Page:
In the cut-throat world of Scrabble competition, having an edge on the competition can be the difference between spelling success and spelling failure. This edge can be gained one of two ways (not both):
1. By acquiring a large vocabulary.
2. By making up words and their definitions so adroitly that the other players accept them without protest.
Now I prefer the second method. The reasons are these: Acquiring a large vocabulary can take years of study; a typical Scrabble game does not. Also, the letters available may simply not fit the pattern of any known word. This is where the advantages of the second method may be seen: whatever letters are available can be used to create the words ex nihilo. (if you don't know what ex nihilo means just make up a definition that makes sense with the rest of the sentence, that's what I do when I see Latin phrases.) The few tips that follow on how to validate newly minted words can help you when your word is challenged by another player.
First, when challenged it is often good to ask the challenging player, with just a hint of shocked surprise in one's voice, if they have really never heard the word before. This will put them on the defensive and leave them wondering how they could have missed learning this word in 5th grade vocabulary class. Then it is best to use the word in a sentence since using a word in a sentence immediately lends credibility to it. Sometimes this example is enough to quiet dissent since many people don't like to show their ignorance about something so seemingly self-evident.
Take, for example, one of my favorite Scrabble words: pinaforte (pronounced: pin-a-for-TAY). “You've never heard of a person's pinaforte bursting amid a multi-colored cloud of feathers?” If they continue to assert that they haven't, you should begin patiently explaining that a pinaforte is a large purse or handbag used by nobility during the Renaissance as a symbol of status. They were made by sewing together the feathers of brightly-colored birds, but sometimes the threads would break and the feathers separate from one another with an effect somewhat similar to a pillow bursting during a pillow-fight. Of course, you can make the description as elaborate as time and your audience allows by adding details of how the purses were lined with burlap so the feather ends wouldn't poke through or how the popularity of these bags contributed to feather mites infesting humans and the subsequent practice of both men and women of shaving their legs in an effort to get rid of the little bugs. This explains all those paintings of an effeminate king Louis with shaved legs. All of these little details make the word sound more authentic and usually your work is done.
If, however, your fellow players still resist the idea, and demand to see it in the dictionary you should be quick to lay hold of the dictionary before them. This will give you the chance of, first, complaining that the dictionary is a highly abridged American version that could hardly be expected to contain obsolete words of European origin; and second, you can begin looking up the word's “roots.” Looking up a word's “roots” can be one of the most difficult parts of the whole affair and could make or break it. The worst problem to be encountered is if your word has no likely “roots” in the dictionary and you must simply claim that, like the word “Google,” it just came into being around the year __A.D. when it was first recorded in the anonymous Medieval “Codex Deceivius.”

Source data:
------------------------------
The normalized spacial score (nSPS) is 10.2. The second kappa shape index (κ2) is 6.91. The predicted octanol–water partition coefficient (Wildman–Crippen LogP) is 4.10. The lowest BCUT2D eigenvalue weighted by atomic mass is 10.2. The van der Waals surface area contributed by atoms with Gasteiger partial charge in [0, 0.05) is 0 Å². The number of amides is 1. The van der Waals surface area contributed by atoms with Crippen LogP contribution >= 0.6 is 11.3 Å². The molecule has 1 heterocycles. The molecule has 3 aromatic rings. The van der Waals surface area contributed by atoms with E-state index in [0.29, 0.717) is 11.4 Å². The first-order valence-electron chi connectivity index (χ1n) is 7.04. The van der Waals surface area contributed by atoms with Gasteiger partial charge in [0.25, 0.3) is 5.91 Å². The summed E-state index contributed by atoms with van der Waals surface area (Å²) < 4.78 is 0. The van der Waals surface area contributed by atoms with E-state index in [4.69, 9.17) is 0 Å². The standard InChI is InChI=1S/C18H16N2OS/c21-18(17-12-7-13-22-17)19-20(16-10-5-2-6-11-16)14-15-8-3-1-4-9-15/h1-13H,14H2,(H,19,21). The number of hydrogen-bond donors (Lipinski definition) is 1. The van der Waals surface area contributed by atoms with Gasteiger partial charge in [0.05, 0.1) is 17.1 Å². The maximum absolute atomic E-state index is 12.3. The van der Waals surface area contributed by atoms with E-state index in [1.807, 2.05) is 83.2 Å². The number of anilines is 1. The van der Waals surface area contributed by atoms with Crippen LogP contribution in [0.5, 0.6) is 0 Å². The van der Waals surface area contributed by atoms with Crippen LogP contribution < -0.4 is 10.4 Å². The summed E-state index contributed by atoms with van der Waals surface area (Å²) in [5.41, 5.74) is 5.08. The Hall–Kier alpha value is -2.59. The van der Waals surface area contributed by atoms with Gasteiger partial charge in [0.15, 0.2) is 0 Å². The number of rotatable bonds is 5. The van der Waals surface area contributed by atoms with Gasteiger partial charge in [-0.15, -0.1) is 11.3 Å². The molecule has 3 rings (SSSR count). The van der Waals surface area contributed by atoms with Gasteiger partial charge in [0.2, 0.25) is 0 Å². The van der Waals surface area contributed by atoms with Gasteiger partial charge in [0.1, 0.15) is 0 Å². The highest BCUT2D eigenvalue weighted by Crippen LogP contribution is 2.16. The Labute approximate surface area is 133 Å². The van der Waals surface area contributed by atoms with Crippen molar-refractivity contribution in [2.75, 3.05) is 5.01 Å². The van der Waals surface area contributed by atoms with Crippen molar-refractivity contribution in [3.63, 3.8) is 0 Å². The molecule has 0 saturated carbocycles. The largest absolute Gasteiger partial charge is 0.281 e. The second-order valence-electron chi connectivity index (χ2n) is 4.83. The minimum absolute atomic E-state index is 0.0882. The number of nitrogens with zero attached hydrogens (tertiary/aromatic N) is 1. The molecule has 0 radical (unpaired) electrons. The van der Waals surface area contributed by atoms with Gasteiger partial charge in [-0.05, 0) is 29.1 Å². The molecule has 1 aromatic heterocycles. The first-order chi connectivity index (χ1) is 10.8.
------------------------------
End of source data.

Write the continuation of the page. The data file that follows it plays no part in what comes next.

Luckily, with a word like “pinaforte” there are two easily imagined “roots:” “pina” and “forte.” “Pina” conjures up images of pineapples which are colorful and so could easily be compared to colorful South American bird feathers like those used to decorate the pinaforte bags. However, since South America wasn't discovered till after the Renaissance setting of the earlier definition you gave, it is best to dig a little deeper for a more convincing “root.” Quickly scanning the dictionary you notice that a “pinnacle” is part of a fortress or battlement. People put valuable things in a fortress; people also put valuable things in a purse. But better yet, you notice that the Latin root “pinna” actually means a feather. The word is bomb-proof now. All that is required is to show how “forte” (meaning strong or powerful) can apply to either the strong influence a person with a big purse can have or the metaphorical sense in which having a lot of money makes one feel safer as if one were protected by a “strong battlement,” the literal meaning of the two roots “pinna” and “forte.”
Of course, having made these “discoveries” you could go on ad nauseam (yep, means just what it sounds like) about the word's earlier meanings in ancient architecture dealing with castle fortifications, etc. But the case is made sufficiently for the other players to accept the word “pinaforte” as legitimate and return to the game. Any newly minted word can be handled in this way and such a lengthy argument as above may not always be necessary. Another favorite word of mine, “streth,” may need no more than to be used in a sentence to validate it. To “streth oneself with worry” is literally to “wear oneself ragged” with worry. Or again, to “streth one's mouth” is literally to wear it dry and hoarse with an overabundance of talk.
Well, I've almost strethed my fingertips to the bone from all this typing, so I think I'll leave the rest up to you. Next time you pack up your pinaforte bag for the trip over to a Scrabble tournament, be sure to carry with you these important tips about getting that winning edge. Let your next Scrabble game spell success.